Ant-Man (2015)

Directed by Peyton Reed
Written by Edgar Wright & Joe Cornish and Paul Rudd & Adam McKay

Admittedly, I am not a comic book “nerd” (and I use that term affectionately). In fact, my exposure to the Marvel Universe, like so many others, has been through the Cinematic Universe, and the MCU alone. Now, I happen to rub elbows with a few comic book “nerds”, who are much more familiar with the characters of Marvel, and have quite a bit of insight when it comes to them and their movies (I’m told to highly anticipate Doctor Strange). So I at least knew a little bit about Hank Pym and Ant-Man before seeing this screening. But my anticipation was more from a filmmaker standpoint even then a storyline perspective, mostly because of the talked up removal of Edgar Wright from the project, most notably the director’s seat. While Wright still receives a screenwriting credit, many have feared that Ant-Man, with the absence of Wright, would become just another superhero movie to add to Marvel’s collection.

The story, for those like me who are ignorant of the comic books, starts with Hank Pym (Michael Douglas) who is a brilliant scientist who has just developed what he calls the Pym Particle, which allows him to shrink matter into tiny sizes, therefore allowing him to essentially disappear and reappear from his enemies. But when Howard Stark (of Stark Industries) wishes to militarize the breakthrough, Pym decides to start his own path under Pym Industries, where he recruits another young, brilliant mind Darren Cross (Corey Stoll) to be his apprentice. Cross will eventually push Pym out of his own company, and when he is close to replicating the Pym Particle for military use, Hank finds ex-con Scott Lang (Paul Rudd) to become Ant-Man and help thwart his former protégé with the help of his daughter Hope (Evangeline Lilly), who has become emotionally distant from Pym since the mysterious death of her mother.

Typing out that synopsis made me realize just how much is going on in this movie, but it never really feels too jumbled. In fact, Ant-Man, comes off as a little less complex than any of the other Marvel films, perhaps because it mostly does feel smaller (pun intended) and therefore not bloated by big personalities and too many central characters to keep track of, which allows us to get to know and care about the ones we do keep track of. The dynamic between Rudd, Douglas, Lilly, and to some extent Stoll really seems to work, despite its fairly telegraphed plotting. There is nothing really all too impressive about the film, no scenes or moments that stand out above the rest of the film, or the MCU, but Ant-Man manages to be greater than the sum of its parts by being fresh.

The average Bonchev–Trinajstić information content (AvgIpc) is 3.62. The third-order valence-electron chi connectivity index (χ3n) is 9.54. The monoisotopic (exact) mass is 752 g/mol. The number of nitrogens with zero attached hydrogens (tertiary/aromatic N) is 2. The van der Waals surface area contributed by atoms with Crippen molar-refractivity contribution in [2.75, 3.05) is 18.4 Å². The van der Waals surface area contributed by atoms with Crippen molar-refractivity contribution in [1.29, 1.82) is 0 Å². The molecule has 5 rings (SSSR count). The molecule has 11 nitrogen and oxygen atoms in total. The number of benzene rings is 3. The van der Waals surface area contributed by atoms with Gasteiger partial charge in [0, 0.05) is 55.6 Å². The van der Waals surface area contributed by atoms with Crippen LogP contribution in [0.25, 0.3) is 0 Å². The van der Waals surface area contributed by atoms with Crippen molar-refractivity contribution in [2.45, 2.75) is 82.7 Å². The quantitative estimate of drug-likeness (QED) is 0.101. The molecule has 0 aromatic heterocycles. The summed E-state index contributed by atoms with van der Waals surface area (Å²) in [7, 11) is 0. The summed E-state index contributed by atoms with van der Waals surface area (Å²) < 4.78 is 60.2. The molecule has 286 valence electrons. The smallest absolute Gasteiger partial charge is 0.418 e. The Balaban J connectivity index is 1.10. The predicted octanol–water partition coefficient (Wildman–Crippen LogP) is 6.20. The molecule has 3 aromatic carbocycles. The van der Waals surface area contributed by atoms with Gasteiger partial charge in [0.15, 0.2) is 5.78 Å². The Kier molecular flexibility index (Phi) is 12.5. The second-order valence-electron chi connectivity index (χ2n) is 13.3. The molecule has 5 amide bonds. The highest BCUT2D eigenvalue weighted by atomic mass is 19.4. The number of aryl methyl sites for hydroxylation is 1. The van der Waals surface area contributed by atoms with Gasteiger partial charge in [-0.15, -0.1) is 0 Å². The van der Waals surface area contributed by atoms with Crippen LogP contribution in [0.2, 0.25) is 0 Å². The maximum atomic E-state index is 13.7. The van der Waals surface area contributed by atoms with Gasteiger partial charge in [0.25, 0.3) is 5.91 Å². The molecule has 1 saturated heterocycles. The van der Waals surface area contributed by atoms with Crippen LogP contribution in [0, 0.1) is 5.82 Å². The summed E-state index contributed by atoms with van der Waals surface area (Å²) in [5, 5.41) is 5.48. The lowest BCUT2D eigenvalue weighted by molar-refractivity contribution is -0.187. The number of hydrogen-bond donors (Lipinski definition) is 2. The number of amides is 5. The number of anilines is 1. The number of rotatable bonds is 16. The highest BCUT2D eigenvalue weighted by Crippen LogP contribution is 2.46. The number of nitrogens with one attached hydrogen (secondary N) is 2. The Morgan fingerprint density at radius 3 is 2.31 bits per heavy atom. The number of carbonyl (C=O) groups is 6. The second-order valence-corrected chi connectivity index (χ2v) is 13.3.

Ant-Man just feels a bit different from the other Marvel films out there. I think much of that stems from Scott Lang, our central hero. He is an amalgamation of Tony Stark and Star Lord, bringing comedic relief (albeit not at the snarky level of Iron Man) together with a sense of a rebellious every man mystique. The film does feel a bit disjointed in the early goings, lacking a sense of natural flow from scene to scene, but the jitters are soon relented and the story really hits the ground running, because a fun adventure/heist type film, which also seems to set it apart from some of the other doomsday type superheroes from Marvel’s past. Its genre makes it unique in the Universe and therefore a fresh entry into the catalogue.

Some may find it too “vanilla”, as they pine for the Edgar Wright directed version of the film. However, I want to play devil’s advocate for a minute on this one. While I understand the fanboys who love both Wright and Marvel wanting to see what the combination of two of their favorite things would bring, it is quite possible that Marvel removed him from the project for the right reasons. I know, hard to believe, but the final result is quite entertaining. I, for one, can certainly say that with Ant-Man I had fun with not just the character, but the world created by the unique “superpower” of shrinking yourself to ant-size. Imagine if Honey, I Shrunk the Kids was a superhero adventure movie. It allows for some great ideas and use of special effects. Whatever your taste may be, Ant-Man at the very least appears to be trying something different while still managing to stay within the framework of the Marvel Cinematic Universe and the expectations it has created. Could it have been better? Perhaps. Was it fun, enjoyable entertainment? Absolutely!

*** – Very Good

 

Adam Kuhn

Adam Kuhn was born and raised in Columbus, Ohio, where he attended Saint Charles Preparatory School. He studied History at the University of Cincinnati, where he was a contributor of The News Record, the twice-weekly, independent student news organization. He has been writing film reviews and blogging since 2009.

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